One of my A65 builds (racer) is having A70 pistons and A10 rods fitted. The rods are half an inch longer than the A65 rods so rod ratio goes from 2:1 to about 2.2:1 with the primary reason to reduce piston rock and give less stress at higher rpms. I’m told that the shorter stroke will improve torque, much like a Manx norton but to what wear detriment?
Leg out of bed is always possible, even with good cranks (usually something else breaks first!) My 1st 2 race bikes were taper pin jobs that lasted 4 & 10 years. the 4 year was sold & the new owner over-revved it to destruction - leg out - although it was the rod that broke I believe, luckily most of the motor was rescuable. The 10 year motor big end finally went after many seasons hard use. I still have that crank although the shafts are loose - a common BSA pre-unit single thrashers problem The project is somewhat B33-ish ... The longer M series timing shaft can be machined down to B type dimensions, it's not too complicated. It is not perfect but will prove a point before making a proper crank, or just riding it around as a fun bike. Long stroke, big bore & low revs but with some grunt. Might pull high gears race wise. Certainly against big bore Rudges & OHC Nortons unlikely to win anything but will be a lark. I think the problem will be sorting the cams & timing, The ports are too small so I'm hoping the increased piston speed (I think) wiill assist in getting enough mixture in. Although this isn't one, actual B33's have been successfully raced against Gold Stars - but usually with lunatics, I mean bloody good riders on them... Currently I'm pursuing another crank possibility & mulling it all over. Suitable pistons are an issue, I could run a longer rod but the pin to piston deck distance has to be shorter than I've managed to find - with some kind of dome on it. Modern pistons are too flat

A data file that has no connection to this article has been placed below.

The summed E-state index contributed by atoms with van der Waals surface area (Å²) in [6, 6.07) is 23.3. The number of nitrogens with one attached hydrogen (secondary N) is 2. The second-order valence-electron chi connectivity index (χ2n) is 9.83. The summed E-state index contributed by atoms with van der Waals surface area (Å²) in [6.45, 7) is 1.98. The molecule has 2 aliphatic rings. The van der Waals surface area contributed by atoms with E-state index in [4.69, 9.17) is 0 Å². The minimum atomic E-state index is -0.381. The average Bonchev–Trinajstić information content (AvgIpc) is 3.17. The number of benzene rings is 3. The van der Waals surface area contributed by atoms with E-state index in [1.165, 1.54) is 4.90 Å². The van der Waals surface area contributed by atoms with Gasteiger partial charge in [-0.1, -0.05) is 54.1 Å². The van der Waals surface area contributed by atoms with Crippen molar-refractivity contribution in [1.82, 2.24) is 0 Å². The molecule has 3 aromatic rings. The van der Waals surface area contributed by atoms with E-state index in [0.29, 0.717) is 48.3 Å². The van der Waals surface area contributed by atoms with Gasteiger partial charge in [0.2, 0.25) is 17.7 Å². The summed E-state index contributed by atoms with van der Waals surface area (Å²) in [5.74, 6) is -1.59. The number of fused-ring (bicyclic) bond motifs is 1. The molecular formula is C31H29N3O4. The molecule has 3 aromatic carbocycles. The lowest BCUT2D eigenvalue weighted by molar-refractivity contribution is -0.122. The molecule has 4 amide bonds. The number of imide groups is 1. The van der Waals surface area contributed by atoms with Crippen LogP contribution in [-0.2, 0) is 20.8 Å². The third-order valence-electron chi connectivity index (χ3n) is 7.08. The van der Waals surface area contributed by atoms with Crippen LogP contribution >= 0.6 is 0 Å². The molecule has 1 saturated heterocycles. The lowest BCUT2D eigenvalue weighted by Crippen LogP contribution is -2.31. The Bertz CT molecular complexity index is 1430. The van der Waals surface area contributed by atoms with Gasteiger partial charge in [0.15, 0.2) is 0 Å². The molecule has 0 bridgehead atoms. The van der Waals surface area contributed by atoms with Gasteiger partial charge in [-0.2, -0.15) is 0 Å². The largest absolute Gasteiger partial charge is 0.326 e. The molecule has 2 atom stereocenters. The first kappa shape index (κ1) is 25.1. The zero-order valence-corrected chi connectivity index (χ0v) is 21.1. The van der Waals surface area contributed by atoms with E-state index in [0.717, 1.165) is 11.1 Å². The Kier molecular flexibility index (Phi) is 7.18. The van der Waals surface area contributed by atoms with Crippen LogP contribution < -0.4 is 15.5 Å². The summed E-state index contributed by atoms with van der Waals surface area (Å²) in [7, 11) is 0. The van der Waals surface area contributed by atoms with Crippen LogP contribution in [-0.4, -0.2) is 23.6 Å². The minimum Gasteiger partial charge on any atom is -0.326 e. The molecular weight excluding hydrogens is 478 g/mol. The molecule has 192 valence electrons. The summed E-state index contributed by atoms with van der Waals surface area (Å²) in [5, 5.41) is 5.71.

Last edited by flowboy; 12/11/1711:56 pm. Reason: more info
Have you read the Rolland Pyke memoirs on the gold stars. Certainly a valuable read before you have too much work done.
Port size is relative to how efficient it is in top gear, get that right and everything else follows, my road A65 has a small port head but big carbs. Plenty of torque and better top speed than the later big port head.